For those of you who thought the GDPR was already overly complex (and judging by a recent survey* that could be one reason why over 50% of businesses still haven’t completed their compliance documentation) it could be about to become even more difficult when we leave the EU.
Deal or No Deal
What happens to data protection after 29th March?
The 2018 Data Protection Act and UK GDPR will apply. If we exit with a deal, existing arrangements are likely to persist throughout the “implementation period”, so if there are any changes, we will have time and notice to take care of them.
However, if we exit with no deal, we need to consider the implications of data transfers to and from EU. Personal data flowing from UK to EU/EEA will probably remain compliant from a GDPR point of view. However, for data flowing the other way around, (for example a European company operating in UK or having a UK subsidiary transferring data from Europe to UK), significant additional safeguards will need to be implemented.
A no deal situation would result in UK being categorised by EU as a 3rd Country, meaning it no longer has “adequate” data security standards as far as EU GDPR is concerned. The GDPR places restrictions on the movement of data under these circumstances (known as “restricted transfers”) and great care must be taken to establish the lawful bases for processing data in this way. The GDPR refers to a number of possible “appropriate safeguards” that may be adopted to make transfers legal, and separately eight possible exceptions that may apply.
This is a complex area, many organisations rely on “standard contractual clauses” between the data exporter and importer, which have been pre-approved by the regulators and specify security standards which protect the rights and freedoms of individuals. Larger, multi-national type organisations may also have Binding Corporate Rules in place to cover this. However, given the inherent complexity of these circumstances, it would be wise to obtain professional/ legal advice if personal data are transferred from Europe to UK post Brexit.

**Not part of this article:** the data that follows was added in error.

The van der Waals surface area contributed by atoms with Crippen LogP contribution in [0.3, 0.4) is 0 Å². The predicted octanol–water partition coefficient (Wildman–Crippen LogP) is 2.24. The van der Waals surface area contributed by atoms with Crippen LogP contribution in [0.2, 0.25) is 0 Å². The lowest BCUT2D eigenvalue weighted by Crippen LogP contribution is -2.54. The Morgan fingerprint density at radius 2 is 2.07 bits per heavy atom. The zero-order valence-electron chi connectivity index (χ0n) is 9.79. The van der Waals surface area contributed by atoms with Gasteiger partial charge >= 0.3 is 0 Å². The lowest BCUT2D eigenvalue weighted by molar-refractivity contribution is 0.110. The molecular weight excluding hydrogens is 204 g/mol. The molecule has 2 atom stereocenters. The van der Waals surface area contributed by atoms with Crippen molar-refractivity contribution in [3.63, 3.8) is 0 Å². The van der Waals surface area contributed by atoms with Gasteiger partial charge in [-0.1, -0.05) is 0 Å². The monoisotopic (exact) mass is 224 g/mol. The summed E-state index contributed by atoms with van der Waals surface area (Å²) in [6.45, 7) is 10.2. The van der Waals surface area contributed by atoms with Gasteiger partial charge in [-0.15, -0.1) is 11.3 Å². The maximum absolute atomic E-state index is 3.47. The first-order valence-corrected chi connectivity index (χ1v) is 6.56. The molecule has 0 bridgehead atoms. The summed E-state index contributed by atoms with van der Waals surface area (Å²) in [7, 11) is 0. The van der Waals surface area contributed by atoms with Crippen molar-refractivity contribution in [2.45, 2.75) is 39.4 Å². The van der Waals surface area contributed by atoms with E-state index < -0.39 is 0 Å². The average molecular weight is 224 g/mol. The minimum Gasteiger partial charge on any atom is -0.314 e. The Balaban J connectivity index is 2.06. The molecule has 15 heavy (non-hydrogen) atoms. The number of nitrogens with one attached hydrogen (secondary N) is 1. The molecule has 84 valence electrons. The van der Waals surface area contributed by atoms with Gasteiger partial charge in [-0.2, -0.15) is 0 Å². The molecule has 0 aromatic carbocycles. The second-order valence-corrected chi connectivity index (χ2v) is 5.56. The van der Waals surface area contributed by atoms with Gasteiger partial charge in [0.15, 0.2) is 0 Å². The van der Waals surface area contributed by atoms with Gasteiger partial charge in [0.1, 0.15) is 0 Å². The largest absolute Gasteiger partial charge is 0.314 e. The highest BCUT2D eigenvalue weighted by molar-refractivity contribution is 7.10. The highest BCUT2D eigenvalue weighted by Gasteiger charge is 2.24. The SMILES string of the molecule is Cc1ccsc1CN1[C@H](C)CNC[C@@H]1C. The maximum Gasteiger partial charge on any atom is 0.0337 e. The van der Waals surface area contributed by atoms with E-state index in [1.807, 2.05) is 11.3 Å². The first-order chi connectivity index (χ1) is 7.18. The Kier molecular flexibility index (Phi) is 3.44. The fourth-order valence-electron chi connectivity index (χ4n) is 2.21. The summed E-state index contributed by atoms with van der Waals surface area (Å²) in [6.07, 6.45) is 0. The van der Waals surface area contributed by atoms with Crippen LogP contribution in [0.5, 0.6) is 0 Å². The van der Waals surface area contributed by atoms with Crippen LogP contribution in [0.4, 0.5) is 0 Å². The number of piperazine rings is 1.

But doesn’t the UK already have the appropriate standards?
Yes! Given the UK (as part of EU) currently enjoys that status, it is likely that, over time, the UK will attain acceptance of adequacy from the European Commission. However, it has been reported that the UK cannot apply for this status until it has actually exited; and, although the EU has indicated it would consider the application quickly, no timeframe has been published and the decision would not be without detailed review. So, although these complications may only be temporary, they would need proper consideration and explicit action to ensure continued lawful processing of personal data.
What about businesses that don’t deal in Europe?
If you are only based in the UK and only offer goods and services in the UK, then there is likely to be little change; in practical terms, it would be wise to review your legal bases for processing to make sure they still apply and review your privacy notices to ensure they accurately reflect how and where you process and store personal data.
Brexit is not another excuse to put off compliance
Remember, regardless of the outcome of the impending Brexit situation, all UK businesses, including SMBs, will need to ensure they continue to comply with current UK data protection laws and, importantly, be able to demonstrate their understanding and compliance with the legislation.
Those that have not completed (or even started) their GDPR compliance cannot use Brexit as an excuse. There are a number of GDPR companies offering practical and affordable options for SMBs who need a little help, in addition a multitude of self-help resources are available for those adopting the DIY approach. Whatever your situation, GDPR should still be high on your agenda and the uncertainties over Brexit should not distract you.
*International Association of Privacy Professionals (IAPP) survey in December 2018, less than half of respondents said they are fully compliant with GDPR (Dec 18).